The incident commander for this event is a Hennepin Healthcare EMS supervisor. On a normal day, the event and volunteers run the show. If a mass casualty incident is declared, there is literally a chair in the command truck for the incident commander to occupy. Until then, he/she also prefers to be on the finish line next the medical director, as it is often a hot day. In 2019, volunteer special deputies were given authority to coordinate dispatches under the supervision of the incident commander. This model is used for parades and similar events all summer.
In another case, the mobile command and communications truck has been outfitted with inexpensive mesh/Wi-Fi radio gear and IP video cameras. With open-source broadcast software, trucks and portable cameras can be used to capture video and stream it, as required, to an emergency operations center or even to social media sites. The remote cameras and multiple vehicles were used with the mesh network to cover a 40-mile dogsled racecourse on a 20,000-acre lake for the 2020 Klondike Dog Derby.
Every June, The National Association for Amateur Radio hosts ARRL Field Day. It is common to run that 24-hour contest/event from command trucks and emergency operations centers as a preparedness exercise.
Planning for Future Events
Recommendations regarding command trucks and volunteers:
- To justify their existence, trucks need to be used. If trucks are too closely secured, they will collect dust and may be vulnerable to disposal or scrapping. This has happened in the Minneapolis area. Several surplus command trucks listed recently online had surprisingly low mileage.
- Repeated use and training are critical. Underutilized gear will be unfamiliar to personnel if needed in events or emergencies.
- Oversight is needed to stay current. Equipment and software suites (e.g., analog video) will become outdated.
- Trucks provide resources that can be shared with volunteer responders: extra open antenna mounts, cable ports, rack space, electric outlets, and powerful Wi-Fi are always helpful.
- Ham radio and other volunteer equipment can be installed on trucks. However, for security reasons, it may be better to air gap from government networks. Do not share routers or switches from gear that is not enforcing the same security policy. Best practice is to not have secure network segments at all, with every user and usage being authenticated “zero trust.”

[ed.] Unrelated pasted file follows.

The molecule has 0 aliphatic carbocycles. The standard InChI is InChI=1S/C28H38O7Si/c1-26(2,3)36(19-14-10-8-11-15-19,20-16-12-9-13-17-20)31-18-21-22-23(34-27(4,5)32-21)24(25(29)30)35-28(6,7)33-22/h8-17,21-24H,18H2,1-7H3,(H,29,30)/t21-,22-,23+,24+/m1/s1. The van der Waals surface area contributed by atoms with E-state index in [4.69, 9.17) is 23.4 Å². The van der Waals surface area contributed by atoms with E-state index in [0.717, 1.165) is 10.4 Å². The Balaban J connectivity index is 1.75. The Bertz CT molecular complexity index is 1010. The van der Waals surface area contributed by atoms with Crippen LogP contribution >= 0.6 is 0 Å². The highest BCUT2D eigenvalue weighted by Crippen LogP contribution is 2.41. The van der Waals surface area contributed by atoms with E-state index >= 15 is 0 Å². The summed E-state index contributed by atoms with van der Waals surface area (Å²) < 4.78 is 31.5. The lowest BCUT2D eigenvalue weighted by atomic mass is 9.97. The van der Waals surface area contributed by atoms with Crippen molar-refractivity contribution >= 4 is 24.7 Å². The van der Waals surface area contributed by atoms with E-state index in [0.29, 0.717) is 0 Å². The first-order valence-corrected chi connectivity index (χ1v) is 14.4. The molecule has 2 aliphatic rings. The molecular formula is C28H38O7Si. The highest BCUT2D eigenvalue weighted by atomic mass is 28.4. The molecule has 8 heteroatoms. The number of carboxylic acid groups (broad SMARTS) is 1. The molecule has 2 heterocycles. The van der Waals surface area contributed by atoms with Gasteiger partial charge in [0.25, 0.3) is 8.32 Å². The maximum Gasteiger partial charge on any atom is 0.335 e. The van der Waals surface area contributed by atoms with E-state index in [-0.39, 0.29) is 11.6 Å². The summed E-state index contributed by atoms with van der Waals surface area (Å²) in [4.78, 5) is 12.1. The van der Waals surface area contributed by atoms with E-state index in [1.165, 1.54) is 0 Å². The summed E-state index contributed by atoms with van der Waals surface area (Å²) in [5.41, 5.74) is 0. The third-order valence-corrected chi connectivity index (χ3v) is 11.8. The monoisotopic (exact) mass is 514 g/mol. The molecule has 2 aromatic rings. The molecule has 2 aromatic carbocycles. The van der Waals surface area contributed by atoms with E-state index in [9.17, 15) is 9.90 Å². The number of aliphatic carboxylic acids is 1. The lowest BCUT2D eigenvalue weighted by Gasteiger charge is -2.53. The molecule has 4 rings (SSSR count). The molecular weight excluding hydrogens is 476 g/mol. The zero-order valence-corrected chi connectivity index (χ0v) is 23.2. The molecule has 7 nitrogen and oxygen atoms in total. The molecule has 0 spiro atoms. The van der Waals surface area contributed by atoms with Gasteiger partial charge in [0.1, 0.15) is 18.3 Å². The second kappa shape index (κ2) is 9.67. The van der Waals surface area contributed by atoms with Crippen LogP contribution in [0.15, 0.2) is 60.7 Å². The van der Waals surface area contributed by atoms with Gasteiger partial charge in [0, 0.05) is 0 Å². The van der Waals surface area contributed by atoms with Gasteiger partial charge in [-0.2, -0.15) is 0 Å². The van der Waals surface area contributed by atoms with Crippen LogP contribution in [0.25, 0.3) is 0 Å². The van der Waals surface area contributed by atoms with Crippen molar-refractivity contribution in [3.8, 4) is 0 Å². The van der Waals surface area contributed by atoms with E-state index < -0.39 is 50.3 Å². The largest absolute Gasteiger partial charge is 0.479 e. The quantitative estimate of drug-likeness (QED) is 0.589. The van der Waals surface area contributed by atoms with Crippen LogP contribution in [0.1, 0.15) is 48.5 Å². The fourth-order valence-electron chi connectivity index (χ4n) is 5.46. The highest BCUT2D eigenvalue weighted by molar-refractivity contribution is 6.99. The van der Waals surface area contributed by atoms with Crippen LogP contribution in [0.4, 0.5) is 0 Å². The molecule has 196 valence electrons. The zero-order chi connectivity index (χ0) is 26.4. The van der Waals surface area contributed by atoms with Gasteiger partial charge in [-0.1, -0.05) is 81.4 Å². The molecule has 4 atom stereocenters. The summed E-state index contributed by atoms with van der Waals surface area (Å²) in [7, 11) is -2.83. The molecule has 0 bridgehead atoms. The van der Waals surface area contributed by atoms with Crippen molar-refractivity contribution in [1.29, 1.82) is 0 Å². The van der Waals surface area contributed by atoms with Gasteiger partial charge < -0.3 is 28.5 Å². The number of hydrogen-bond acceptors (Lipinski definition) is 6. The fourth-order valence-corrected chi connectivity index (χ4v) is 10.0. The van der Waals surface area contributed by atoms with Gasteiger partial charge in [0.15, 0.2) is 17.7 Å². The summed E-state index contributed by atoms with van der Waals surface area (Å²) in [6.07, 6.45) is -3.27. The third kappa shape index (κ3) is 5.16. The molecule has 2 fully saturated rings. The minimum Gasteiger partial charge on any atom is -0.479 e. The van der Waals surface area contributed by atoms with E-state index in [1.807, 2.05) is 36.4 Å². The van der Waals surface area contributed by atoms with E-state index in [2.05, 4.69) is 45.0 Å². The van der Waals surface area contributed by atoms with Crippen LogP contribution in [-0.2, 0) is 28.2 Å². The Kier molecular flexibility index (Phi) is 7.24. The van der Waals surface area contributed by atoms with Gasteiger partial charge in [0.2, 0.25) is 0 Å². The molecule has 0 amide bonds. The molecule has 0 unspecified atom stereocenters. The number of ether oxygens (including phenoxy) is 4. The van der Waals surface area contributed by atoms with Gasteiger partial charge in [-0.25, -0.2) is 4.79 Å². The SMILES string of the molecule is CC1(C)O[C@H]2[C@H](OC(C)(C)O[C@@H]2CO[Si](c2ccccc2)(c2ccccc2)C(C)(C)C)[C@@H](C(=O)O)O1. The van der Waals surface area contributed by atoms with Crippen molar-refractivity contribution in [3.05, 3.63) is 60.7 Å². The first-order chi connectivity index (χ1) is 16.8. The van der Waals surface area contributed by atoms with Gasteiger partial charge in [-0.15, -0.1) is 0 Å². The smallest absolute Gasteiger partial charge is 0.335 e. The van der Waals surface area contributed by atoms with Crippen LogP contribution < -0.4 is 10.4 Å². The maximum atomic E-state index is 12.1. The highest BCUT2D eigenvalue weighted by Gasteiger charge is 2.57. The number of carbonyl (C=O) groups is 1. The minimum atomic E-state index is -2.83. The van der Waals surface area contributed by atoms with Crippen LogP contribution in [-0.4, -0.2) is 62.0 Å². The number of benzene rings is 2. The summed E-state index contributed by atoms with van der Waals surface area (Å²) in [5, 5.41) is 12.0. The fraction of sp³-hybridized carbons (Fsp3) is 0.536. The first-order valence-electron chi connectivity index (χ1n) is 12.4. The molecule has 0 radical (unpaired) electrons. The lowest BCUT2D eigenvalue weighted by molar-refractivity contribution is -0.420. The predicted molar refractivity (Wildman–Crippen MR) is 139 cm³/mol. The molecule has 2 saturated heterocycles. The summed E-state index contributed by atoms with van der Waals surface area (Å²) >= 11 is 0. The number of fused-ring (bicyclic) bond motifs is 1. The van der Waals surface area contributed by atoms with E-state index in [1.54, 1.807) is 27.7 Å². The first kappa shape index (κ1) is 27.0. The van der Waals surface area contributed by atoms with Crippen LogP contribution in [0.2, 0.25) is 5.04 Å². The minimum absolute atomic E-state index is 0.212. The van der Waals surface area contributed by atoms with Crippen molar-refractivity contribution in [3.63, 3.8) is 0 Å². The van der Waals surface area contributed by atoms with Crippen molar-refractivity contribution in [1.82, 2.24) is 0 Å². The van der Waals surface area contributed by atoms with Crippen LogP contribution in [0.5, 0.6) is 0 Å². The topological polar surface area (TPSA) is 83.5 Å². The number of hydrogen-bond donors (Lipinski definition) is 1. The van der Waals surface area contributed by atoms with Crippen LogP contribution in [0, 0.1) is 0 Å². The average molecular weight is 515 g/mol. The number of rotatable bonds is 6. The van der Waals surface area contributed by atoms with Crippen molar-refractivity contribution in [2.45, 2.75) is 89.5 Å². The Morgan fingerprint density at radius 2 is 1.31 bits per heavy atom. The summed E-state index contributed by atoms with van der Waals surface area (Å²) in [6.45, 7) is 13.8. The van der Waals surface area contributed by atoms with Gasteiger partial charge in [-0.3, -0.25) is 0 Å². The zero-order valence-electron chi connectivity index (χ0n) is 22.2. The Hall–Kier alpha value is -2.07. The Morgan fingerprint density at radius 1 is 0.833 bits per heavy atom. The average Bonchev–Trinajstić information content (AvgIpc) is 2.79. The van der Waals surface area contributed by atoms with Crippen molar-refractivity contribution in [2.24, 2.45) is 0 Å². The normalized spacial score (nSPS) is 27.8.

- Deploying trucks at events provides visibility and builds rapport between response agencies and parade goers, runners, skiers, and other community members
- Regular live testing of trucks and equipment is a viable solution for many public safety communications problems. Capacity building with other agencies and nongovernment origanizations can enhance the ability to scale
- The recent practice of removing or not ordering tall antenna masts from command trucks seems ill advised when deploying to rural or storm-damaged areas.
Many local and state agencies have valuable resources that are underutilized. Command trucks are one example of equipment that can be repurposed and shared with volunteer organizations that assist in special event planning and response. Such collaborative efforts not only provide resources that may otherwise be unavailable to volunteer organizations, they also enhance agencies’ ability to maintain equipment during normal operations and enhance response efforts for special events. If command trucks and other emergency equipment are collecting dust, there is a good chance they will not be ready and usable when disaster strikes.
Erik Westgard, MBA, NY9D teaches digital strategy in the College of Management at Metropolitan State University in Minneapolis. He coordinates ham radio volunteers for the Medtronic Twin Cities Marathon, Red, White & Boom Half Marathon, and the Loppet City of Lakes Winter Festival. His most recent project is the conversion of a dozen surplus construction light tower trailers into mesh networking tower generator units to support events and Minnesota VOAD.